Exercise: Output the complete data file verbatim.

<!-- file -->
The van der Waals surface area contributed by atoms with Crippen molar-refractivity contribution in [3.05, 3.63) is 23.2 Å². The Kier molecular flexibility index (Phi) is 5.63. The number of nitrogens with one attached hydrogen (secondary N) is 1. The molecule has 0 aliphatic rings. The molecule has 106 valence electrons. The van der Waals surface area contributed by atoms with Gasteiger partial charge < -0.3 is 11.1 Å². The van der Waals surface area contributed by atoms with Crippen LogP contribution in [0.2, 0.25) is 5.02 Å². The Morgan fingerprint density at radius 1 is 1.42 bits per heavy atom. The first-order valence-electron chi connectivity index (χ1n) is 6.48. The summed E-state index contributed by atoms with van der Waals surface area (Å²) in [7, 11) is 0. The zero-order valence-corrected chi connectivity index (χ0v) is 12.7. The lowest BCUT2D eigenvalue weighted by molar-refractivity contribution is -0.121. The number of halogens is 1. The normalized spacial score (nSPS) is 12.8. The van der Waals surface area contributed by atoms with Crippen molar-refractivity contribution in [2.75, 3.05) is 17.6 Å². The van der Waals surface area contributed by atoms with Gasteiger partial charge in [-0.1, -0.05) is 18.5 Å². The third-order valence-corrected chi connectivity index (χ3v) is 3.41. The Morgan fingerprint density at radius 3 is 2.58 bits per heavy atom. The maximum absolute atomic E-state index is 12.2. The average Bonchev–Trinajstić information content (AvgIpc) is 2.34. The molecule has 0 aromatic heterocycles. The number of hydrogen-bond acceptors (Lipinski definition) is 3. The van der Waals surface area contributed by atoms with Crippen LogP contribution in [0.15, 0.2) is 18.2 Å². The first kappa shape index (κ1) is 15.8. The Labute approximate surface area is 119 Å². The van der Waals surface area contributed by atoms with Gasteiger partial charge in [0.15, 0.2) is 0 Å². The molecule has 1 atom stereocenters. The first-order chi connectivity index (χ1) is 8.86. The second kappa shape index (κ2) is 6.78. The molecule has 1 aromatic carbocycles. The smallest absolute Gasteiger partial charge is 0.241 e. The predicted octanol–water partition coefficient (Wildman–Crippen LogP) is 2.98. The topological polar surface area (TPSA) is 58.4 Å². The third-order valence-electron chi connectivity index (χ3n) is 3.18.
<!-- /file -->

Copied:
The van der Waals surface area contributed by atoms with Crippen molar-refractivity contribution in [3.05, 3.63) is 23.2 Å². The Kier molecular flexibility index (Phi) is 5.63. The number of nitrogens with one attached hydrogen (secondary N) is 1. The molecule has 0 aliphatic rings. The molecule has 106 valence electrons. The van der Waals surface area contributed by atoms with Gasteiger partial charge < -0.3 is 11.1 Å². The van der Waals surface area contributed by atoms with Crippen LogP contribution in [0.2, 0.25) is 5.02 Å². The Morgan fingerprint density at radius 1 is 1.42 bits per heavy atom. The first-order valence-electron chi connectivity index (χ1n) is 6.48. The summed E-state index contributed by atoms with van der Waals surface area (Å²) in [7, 11) is 0. The zero-order valence-corrected chi connectivity index (χ0v) is 12.7. The lowest BCUT2D eigenvalue weighted by molar-refractivity contribution is -0.121. The number of halogens is 1. The normalized spacial score (nSPS) is 12.8. The van der Waals surface area contributed by atoms with Crippen molar-refractivity contribution in [2.75, 3.05) is 17.6 Å². The van der Waals surface area contributed by atoms with Gasteiger partial charge in [-0.1, -0.05) is 18.5 Å². The third-order valence-corrected chi connectivity index (χ3v) is 3.41. The Morgan fingerprint density at radius 3 is 2.58 bits per heavy atom. The maximum absolute atomic E-state index is 12.2. The average Bonchev–Trinajstić information content (AvgIpc) is 2.34. The molecule has 0 aromatic heterocycles. The number of hydrogen-bond acceptors (Lipinski definition) is 3. The van der Waals surface area contributed by atoms with Crippen LogP contribution in [0.15, 0.2) is 18.2 Å². The first kappa shape index (κ1) is 15.8. The Labute approximate surface area is 119 Å². The van der Waals surface area contributed by atoms with Gasteiger partial charge in [0.15, 0.2) is 0 Å². The molecule has 1 atom stereocenters. The first-order chi connectivity index (χ1) is 8.86. The second kappa shape index (κ2) is 6.78. The molecule has 1 aromatic carbocycles. The smallest absolute Gasteiger partial charge is 0.241 e. The predicted octanol–water partition coefficient (Wildman–Crippen LogP) is 2.98. The topological polar surface area (TPSA) is 58.4 Å². The third-order valence-electron chi connectivity index (χ3n) is 3.18.